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Federal Reserve Bought Up Asset-Backed Securities As China Sold Following Financial Crisis
Asset-backed securities, specifically mortgage-backed securities, were at the center of the 2007-2008 financial crisis. These were the investments created by the government-sponsored enterprises (GSEs), Fannie Mae and Freddie Mac, by pooling together mortgages and then selling slices or tranches of pooled mortgages to investors in the open markets.
China, as well as Taiwan and Japan, had been on a spending spree for asset-backed securities throughout the early 2000s. China, by far the largest foreign holder of agency debt, increased their portfolio from almost nothing in 2000 to almost $500 billion according to the U.S. Treasury’s report on foreign holdings. It’s not specified how much of those asset-backed securities were mortgage-backed securities and how many of the mortgage-backed securities would be issued by Fannie Mae and Freddie Mac, although the GSEs are by far the largest issuer of mortgage-backed securities.
As the financial crisis took hold and yields on mortgage-backed securities began collapsing, ratings agencies, like Moody’s, S&P, and Fitch, downgraded the GSE’s mortgage-backed securities. Institutional investors, like pension funds, are often required to only hold debt of a high rating, so the downgrade would effectively force those investors to sell their holdings.
To staunch the supposed contagion and preserve the GSEs, the housing market, and the financial markets in general, the Federal Reserve—the central banking system of the U.S. comprised of private banks—stepped in and bought up huge swaths of mortgage-backed securities as major investors like China were liquidating their positions.
All in told, the Fed purchased $1.25 trillion in agency mortgage-backed securities during that time, plus another $500 billion soon after. One-fifth of that, or about $250 billion, is what China sold during that time. The Fed is now the largest holder of mortgage-backed securities.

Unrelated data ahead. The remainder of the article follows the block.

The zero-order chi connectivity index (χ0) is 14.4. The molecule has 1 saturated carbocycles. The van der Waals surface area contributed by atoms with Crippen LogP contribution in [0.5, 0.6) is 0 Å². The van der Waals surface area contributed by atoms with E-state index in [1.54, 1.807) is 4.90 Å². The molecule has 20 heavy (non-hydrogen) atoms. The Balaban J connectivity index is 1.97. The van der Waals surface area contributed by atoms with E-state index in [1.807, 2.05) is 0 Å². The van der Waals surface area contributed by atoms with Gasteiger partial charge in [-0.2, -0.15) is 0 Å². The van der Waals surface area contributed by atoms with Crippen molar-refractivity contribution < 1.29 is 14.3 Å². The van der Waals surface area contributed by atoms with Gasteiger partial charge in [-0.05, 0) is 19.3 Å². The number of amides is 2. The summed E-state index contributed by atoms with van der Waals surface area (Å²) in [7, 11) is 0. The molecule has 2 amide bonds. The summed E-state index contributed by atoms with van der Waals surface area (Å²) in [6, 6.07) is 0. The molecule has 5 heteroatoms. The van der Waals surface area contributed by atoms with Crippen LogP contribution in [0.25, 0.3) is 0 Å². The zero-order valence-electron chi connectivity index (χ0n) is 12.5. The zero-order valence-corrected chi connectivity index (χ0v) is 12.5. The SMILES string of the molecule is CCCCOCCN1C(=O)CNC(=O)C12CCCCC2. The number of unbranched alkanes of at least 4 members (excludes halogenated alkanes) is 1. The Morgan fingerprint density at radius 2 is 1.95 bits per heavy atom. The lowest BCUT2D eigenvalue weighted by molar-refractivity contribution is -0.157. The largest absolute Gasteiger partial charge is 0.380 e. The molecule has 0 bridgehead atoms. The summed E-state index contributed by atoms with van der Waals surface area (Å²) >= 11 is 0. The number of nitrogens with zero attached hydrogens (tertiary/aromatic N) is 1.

Collapse in Commercial MBS, Not Agency MBS
Despite all of the fear of a collapsing housing market, housing prices recovered in a few years to what they would have been without a crisis. Similarly, the agency MBS market—mortgage backed securities issued by the GSEs—had a temporary blip, but recovered substantially soon after. There is now approximately $1 trillion more in agency mortgage-backed securities issued than there was at the height of the housing crisis according to numbers from the non-profit Securities Industry and Financial Markets Association (SIFMA) that represents the securities brokerage industry.
Yet it was commercial mortgage-backed securities, issued by banks and other financial institutions, that would see a collapse that has yet to recover.
Since the financial collapse, there have been innumerable lawsuits against banks and various other investment organizations over how mortgage-backed securities as well as other derivatives based on those assets were bought and sold. In 2018, Wells Fargo paid $2.8 billion for misrepresenting the quality of loans in their mortgage-backed securities. Goldman Sachs paid $5 billion in 2016.